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OSU study: Low-income, black neighborhoods still hit hard by air pollution

Disease-causing air pollution remains high in pockets of America, particularly those where many low-income and African-American people live, according to research presented at the annual meeting of the American Sociological Association in New York.

The nation’s air on the whole has become cleaner in the past 70 years, but those benefits are seen primarily in whiter, higher-income areas, said Kerry Ard, an associate professor of environmental sociology at The Ohio State University (OSU), who presented the research.

Ard used a variety of detailed data sources to examine air pollution and the demographics of the people who lived in 1-kilometer-square areas throughout a six-state region from 1995 through 1998. These are the four years after President Bill Clinton’s 1994 executive order that focused attention on the environmental and health effects of federal actions on minority and low-income populations. The act’s goal was “achieving environmental protection for all communities.”

The six-state area analyzed in the Ohio State study, home to many aging and shuttered industrial plants, includes Illinois, Indiana, Michigan, Minnesota, Ohio and Wisconsin. These states make up the US Environmental Protection Agency region with the highest level of unequal distribution of air toxins between whites and African-Americans.

In the four years included in her analysis, Ard found persistent air pollution hot spots that did not improve.

We’re seeing that these pollution hot spots are the same, year after year, and every time they are in low-income communities—often communities of color. This has implications for a wide array of health disparities—from preterm births and infant mortality to developmental delays in childhood, to heart and lung disease later in life.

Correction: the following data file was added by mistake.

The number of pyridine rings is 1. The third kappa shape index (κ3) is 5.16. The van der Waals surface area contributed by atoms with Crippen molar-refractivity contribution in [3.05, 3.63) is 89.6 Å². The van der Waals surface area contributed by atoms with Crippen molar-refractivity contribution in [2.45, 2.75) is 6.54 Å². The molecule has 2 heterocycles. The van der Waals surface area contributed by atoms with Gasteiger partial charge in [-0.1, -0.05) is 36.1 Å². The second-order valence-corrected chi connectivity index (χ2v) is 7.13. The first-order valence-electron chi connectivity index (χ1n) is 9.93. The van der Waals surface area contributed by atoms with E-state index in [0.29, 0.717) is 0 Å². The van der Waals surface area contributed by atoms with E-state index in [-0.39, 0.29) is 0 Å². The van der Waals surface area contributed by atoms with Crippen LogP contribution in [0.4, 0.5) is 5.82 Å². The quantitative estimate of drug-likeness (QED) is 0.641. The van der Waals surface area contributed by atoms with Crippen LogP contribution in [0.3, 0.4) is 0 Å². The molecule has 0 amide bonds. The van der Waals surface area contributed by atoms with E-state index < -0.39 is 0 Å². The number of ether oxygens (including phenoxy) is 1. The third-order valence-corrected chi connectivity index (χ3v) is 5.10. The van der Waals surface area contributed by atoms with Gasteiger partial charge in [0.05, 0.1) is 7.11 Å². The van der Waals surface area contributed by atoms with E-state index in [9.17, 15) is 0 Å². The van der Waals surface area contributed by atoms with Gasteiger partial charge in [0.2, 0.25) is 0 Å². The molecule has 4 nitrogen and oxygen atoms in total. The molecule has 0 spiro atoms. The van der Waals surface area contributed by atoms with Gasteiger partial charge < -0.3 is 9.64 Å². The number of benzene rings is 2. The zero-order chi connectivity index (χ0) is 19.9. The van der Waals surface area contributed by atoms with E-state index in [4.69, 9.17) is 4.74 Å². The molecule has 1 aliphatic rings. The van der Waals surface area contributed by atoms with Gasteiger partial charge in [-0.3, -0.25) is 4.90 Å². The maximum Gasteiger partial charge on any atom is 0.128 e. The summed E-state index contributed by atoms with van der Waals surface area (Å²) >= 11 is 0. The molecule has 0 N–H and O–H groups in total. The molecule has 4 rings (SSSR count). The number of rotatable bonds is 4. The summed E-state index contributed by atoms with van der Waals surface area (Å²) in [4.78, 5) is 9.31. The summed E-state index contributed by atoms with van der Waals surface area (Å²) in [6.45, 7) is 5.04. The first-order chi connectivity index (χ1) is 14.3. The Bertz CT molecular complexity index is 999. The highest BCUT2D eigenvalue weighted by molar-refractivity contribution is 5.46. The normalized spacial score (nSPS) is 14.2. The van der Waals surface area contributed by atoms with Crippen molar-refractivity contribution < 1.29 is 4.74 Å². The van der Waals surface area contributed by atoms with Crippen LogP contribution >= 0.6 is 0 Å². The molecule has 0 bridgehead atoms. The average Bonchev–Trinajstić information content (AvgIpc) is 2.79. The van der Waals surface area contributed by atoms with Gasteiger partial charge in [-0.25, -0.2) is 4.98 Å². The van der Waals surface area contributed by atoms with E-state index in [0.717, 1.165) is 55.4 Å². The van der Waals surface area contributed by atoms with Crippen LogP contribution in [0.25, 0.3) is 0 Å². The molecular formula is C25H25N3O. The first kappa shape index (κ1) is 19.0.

Our results do not support that there was a perceivable mitigation of this gap after the executive order. In fact, we found that for every 1 percent increase in low-income African Americans living in an area, the odds that an area would become a hot spot grew significantly. This was also true, but to a lesser extent, for increases in low-income white populations.

—Kelly Ard

Previous research has shown that despite widespread reductions in air pollution, blacks are still experiencing twice the health risk from air pollution than whites.

This isn’t particularly surprising given that many blacks moved north toward industry—and jobs—during the Great Migration of African Americans from southern rural states, Ard said. Though many of the older, more-harmful plants have closed, others remain open and are often grandfathered into older regulatory standards that aren’t as strict as those imposed on newer companies, she said.

Ard said that efforts to control pollution aren’t going far enough to begin to eliminate the air-quality disparities and the health inequities to which they contribute. Ard, who is part of Ohio State’s Institute for Population Research, recently published a textbook chapter focusing on this work.

Air pollution is known to cause an array of health problems, but even those links aren’t as well-understood as they should be because most efforts focus generically on fine particulate matter or on single toxins, rather than combinations that have the potential to inflict more harm, Ard said. Fine particulate matter refers to small, lightweight particles in the air that easily make their way into the lungs and sometimes the bloodstream and are known to trigger and worsen a host of diseases. But what, specifically, is in that matter is significant, and should be analyzed to steer policies aimed at protecting human health, Ard said.

In addition to tightening up air-quality standards for all polluters—and specifically going after the worst chemicals or combinations of chemicals—policymakers should consider efforts such as replanting trees in blighted areas in an effort to improve air quality, Ard said.

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